As University of Aarhus’s Vandkilde puts it: “It’s an army like the one described in Homeric epics, made up of smaller war bands that gathered to sack Troy”—an event thought to have happened fewer than 100 years later, in 1184 B.C.E. That suggests an unexpectedly widespread social organization, Jantzen says. “To organize a battle like this over tremendous distances and gather all these people in one place was a tremendous accomplishment,” he says. …
Before Tollense, direct evidence of large-scale violence in the Bronze Age was scanty, especially in this region. Historical accounts from the Near East and Greece described epic battles, but few artifacts remained to corroborate these boastful accounts. “Even in Egypt, despite hearing many tales of war, we never find such substantial archaeological evidence of its participants and victims,” UCD’s Molloy says.
Or maybe Egypt, being the most easily unified nation-state, enjoyed the luxury of doing most of its fighting abroad, the way most of the famous battles of the English over the last 950 years, like Agincourt, Blenheim, Waterloo, and the Somme, are on the Continent?
In Bronze Age Europe, even the historical accounts of war were lacking, and all investigators had to go on were weapons in ceremonial burials and a handful of mass graves with unmistakable evidence of violence, such as decapitated bodies or arrowheads embedded in bones. Before the 1990s, “for a long time we didn’t really believe in war in prehistory,” DAI’s Hansen says. The grave goods were explained as prestige objects or symbols of power rather than actual weapons. “Most people thought ancient society was peaceful, and that Bronze Age males were concerned with trading and so on,” says Helle Vandkilde, an archaeologist at Aarhus University in Denmark. “Very few talked about warfare.” …
Standardized metal weaponry and the remains of the horses, which were found intermingled with the human bones at one spot, suggest that at least some of the combatants were well-equipped and well-trained. “They weren’t farmer-soldiers who went out every few years to brawl,” Terberger says. “These are professional fighters.”
Body armor and shields emerged in northern Europe in the centuries just before the Tollense conflict and may have necessitated a warrior class. “If you fight with body armor and helmet and corselet, you need daily training or you can’t move,” Hansen says. That’s why, for example, the biblical David—a shepherd—refused to don a suit of armor and bronze helmet before fighting Goliath. “This kind of training is the beginning of a specialized group of warriors,” Hansen says. At Tollense, these bronze-wielding, mounted warriors might have been a sort of officer class, presiding over grunts bearing simpler weapons.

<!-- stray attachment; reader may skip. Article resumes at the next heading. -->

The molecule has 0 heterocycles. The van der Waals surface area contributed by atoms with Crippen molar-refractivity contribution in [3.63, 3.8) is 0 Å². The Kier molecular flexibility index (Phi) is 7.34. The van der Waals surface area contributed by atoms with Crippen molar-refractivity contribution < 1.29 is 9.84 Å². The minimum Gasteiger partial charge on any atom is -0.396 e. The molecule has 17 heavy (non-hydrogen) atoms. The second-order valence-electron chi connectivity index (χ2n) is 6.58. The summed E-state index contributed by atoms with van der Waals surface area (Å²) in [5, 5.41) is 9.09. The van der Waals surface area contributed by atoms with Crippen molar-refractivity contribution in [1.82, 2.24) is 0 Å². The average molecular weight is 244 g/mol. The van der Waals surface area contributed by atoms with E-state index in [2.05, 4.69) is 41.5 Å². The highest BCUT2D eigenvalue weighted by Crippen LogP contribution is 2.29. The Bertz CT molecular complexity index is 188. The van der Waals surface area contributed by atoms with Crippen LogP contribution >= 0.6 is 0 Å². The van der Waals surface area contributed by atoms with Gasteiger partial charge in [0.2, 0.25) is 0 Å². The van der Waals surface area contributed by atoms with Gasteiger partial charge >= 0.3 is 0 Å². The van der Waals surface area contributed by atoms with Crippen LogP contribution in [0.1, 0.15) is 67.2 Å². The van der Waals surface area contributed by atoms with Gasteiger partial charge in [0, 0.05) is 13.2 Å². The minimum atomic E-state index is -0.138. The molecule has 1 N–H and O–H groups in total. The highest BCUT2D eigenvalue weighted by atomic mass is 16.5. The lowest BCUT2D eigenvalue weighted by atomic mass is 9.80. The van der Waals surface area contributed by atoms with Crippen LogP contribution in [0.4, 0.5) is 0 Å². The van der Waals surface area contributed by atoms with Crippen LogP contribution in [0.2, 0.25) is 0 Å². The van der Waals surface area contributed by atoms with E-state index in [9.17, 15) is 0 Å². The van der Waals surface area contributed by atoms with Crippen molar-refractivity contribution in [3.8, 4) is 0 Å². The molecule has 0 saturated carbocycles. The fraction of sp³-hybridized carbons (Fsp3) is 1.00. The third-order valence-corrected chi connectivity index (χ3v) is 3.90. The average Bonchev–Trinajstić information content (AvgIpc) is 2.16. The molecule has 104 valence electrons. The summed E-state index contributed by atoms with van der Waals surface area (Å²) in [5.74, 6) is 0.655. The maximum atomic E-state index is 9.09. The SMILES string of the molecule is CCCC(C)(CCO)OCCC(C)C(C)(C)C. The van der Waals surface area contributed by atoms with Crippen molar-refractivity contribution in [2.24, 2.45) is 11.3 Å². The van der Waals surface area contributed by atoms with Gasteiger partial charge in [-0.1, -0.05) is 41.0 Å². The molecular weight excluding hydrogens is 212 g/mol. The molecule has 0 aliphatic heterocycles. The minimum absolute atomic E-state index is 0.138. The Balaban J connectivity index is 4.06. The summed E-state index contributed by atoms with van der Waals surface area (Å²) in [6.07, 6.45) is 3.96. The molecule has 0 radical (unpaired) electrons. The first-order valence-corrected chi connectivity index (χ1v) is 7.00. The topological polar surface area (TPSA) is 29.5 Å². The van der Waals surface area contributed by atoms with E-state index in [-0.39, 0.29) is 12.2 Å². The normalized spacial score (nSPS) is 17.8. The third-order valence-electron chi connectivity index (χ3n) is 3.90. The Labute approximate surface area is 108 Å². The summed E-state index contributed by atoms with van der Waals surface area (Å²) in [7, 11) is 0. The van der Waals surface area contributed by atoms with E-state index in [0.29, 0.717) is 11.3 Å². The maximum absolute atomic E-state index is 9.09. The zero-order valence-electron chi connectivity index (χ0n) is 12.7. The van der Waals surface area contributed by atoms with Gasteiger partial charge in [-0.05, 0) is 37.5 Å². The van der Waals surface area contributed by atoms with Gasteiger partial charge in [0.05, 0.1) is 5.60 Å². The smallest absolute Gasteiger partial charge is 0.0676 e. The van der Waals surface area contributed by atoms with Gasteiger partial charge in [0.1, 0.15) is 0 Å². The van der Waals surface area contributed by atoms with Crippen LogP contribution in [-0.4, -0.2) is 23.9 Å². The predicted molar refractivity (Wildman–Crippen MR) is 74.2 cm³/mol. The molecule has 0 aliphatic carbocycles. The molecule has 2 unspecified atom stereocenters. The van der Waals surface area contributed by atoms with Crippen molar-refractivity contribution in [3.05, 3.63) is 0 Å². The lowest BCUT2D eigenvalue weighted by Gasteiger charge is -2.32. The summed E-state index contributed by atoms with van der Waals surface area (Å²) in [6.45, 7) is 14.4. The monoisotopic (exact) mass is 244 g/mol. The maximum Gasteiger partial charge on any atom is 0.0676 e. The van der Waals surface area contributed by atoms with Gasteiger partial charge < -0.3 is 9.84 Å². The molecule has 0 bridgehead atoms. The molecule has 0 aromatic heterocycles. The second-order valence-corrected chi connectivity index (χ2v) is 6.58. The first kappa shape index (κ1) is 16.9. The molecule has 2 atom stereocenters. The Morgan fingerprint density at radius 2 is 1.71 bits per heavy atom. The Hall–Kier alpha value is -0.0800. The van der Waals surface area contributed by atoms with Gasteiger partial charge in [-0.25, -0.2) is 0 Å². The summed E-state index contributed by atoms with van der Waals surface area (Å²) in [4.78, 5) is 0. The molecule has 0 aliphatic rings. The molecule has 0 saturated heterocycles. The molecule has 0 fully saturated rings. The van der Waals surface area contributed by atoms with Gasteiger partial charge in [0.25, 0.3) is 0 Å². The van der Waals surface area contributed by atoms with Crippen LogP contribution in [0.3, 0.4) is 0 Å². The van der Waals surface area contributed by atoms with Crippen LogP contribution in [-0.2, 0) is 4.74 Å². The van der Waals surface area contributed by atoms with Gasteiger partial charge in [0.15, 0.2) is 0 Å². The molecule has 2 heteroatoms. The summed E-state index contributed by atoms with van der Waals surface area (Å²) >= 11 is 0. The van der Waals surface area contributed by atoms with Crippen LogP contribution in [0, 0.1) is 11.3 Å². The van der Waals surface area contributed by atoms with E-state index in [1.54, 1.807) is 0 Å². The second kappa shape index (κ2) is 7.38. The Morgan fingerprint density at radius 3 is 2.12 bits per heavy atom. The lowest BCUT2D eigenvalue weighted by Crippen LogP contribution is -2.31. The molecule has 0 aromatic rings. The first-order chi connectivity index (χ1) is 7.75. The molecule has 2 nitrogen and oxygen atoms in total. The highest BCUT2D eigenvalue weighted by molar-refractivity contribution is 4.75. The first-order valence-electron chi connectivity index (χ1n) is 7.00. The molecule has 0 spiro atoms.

But why did so much military force converge on a narrow river valley in northern Germany? Kristiansen says this period seems to have been an era of significant upheaval from the Mediterranean to the Baltic. In Greece, the sophisticated Mycenaean civilization collapsed around the time of the Tollense battle; in Egypt, pharaohs boasted of besting the “Sea People,” marauders from far-off lands who toppled the neighboring Hittites. And not long after Tollense, the scattered farmsteads of northern Europe gave way to concentrated, heavily fortified settlements, once seen only to the south. “Around 1200 B.C.E. there’s a radical change in the direction societies and cultures are heading,” Vandkilde says. “Tollense fits into a period when we have increased warfare everywhere.”
For example, since the 18th Century it has been argued, with some but not complete persuasiveness, that the consolidation of the Chinese empire in the 3rd Century BC propelled the steppe barbarian Hsiung-Nu to the west. The Huns’ irruption into Eastern Europe hundreds of years later terrified the huddled masses of Germanic barbarians into begging Roman emperor Valens for permission to cross the Danube into the Roman Empire as refugees. (Sound familiar?) Valens, believing the barbaric refugees would be good for the economy, let them into Roman Empire in 376 AD, only to be killed by the refugees two years later, events that Gibbon saw as central to the sacking of Rome in 410, the subsequent Hun invasion of Italy in the 450s, the extinction of the Western Roman Empire in 476, and the ensuing Dark Ages.